Why I Will Continue To Send My Child To A 'Low-Income' School

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Why I Will Continue To Send My Child To A ‘Low-Income’ School

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By a few miracles and mostly luck, my husband and I were fortunate enough to plant our roots in a small town on the central coast of California. It’s incredibly safe and unbelievably beautiful. Quite frankly, it’s pretty darn magical. Sometimes I have to remind myself how lucky we are to be living in a fairytale town with low crime, a positive and supportive political climate, access to endless outdoor exploration, and a phenomenal public school system. We are particularly fortunate in that we don’t have to pay for our children to get a high quality education in an safe environment. It’s not like that in many places.

And yet, still, when I’ve told people where my son attends elementary school, you would not believe the reactions I’ve received. Pity, shock, even disgust. It used to bother me. The lack of objectivity, the elitism, and the snooty comments. But I’ve come to realize that these people simply don’t know any better. They don’t understand because it’s all about perspective, and put simply, it’s hard for us humans to see the magic in other people’s messes.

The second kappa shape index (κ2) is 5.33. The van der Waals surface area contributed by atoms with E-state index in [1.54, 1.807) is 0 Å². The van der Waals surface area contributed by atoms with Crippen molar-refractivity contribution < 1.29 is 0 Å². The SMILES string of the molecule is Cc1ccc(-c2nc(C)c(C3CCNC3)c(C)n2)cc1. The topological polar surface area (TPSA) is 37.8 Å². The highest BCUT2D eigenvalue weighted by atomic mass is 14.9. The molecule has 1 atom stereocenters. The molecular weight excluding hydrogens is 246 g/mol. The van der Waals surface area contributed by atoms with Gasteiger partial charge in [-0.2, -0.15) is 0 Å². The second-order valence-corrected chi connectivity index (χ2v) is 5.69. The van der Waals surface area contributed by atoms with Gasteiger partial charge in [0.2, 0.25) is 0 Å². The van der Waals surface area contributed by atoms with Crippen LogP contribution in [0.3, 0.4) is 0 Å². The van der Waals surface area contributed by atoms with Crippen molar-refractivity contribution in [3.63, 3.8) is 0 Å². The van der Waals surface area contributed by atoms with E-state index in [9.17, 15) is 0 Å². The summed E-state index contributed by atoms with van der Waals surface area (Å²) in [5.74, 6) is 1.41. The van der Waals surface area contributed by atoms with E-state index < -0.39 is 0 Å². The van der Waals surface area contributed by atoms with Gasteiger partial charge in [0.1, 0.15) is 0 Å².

What if I told you…

Yes, I did all the research before enrolling my son in his school. I’m no stranger to test scores and retention rates and I know that our school is ranked lower than the rest of the schools in town.

Yes, I am aware that we have an open school district and I could easily send my child to any of the neighboring schools, where things are a lot less “complicated.”

Yes, I understand that factors such as language barriers, attendance rates, and lack of resources can and most likely do interfere with my son’s education.

Yes, these are all things I knew, and still chose to send my child to the “low income school” in town. Because that’s just it. You may not be able to see it, but I do. Sometimes the real magic happens in the mess — and there is so much more to be gained from a classroom than what you might consider a “traditional” learning experience.

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The way I see it, my children have most of their young lives to develop their literacy and math skills, but the life lessons my son is learning in his current environment are invaluable. Lessons on diversity, empathy, and acceptance. These are not things that you can acquire from a textbook, and definitely not things that you can learn from a classroom where everyone looks the same.

Are there reasons why we could leave? Absolutely. But the reasons to stay far outweigh them:

The diversity: They talk about it, honor it, and celebrate it. Not only does my son have the unique privilege of participating in school-wide events that focus on various cultures and their traditions, he can also learn first-hand from his peers. All the while embracing and being proud of his own diverse heritage.

The teachers: These dedicated, passionate educators who invest their knowledge and hearts into these little humans. Sure, they could choose to teach at a handful of other schools, where the children are always in attendance, the PTA donations are plentiful, and there is no shortage of parent volunteers. But they choose to stay. They take on the daily challenge of educating a very diverse group of children, many of whom come from less that ideal living situations and speak English as their second language. They value every single one of these little people, regardless of their circumstances.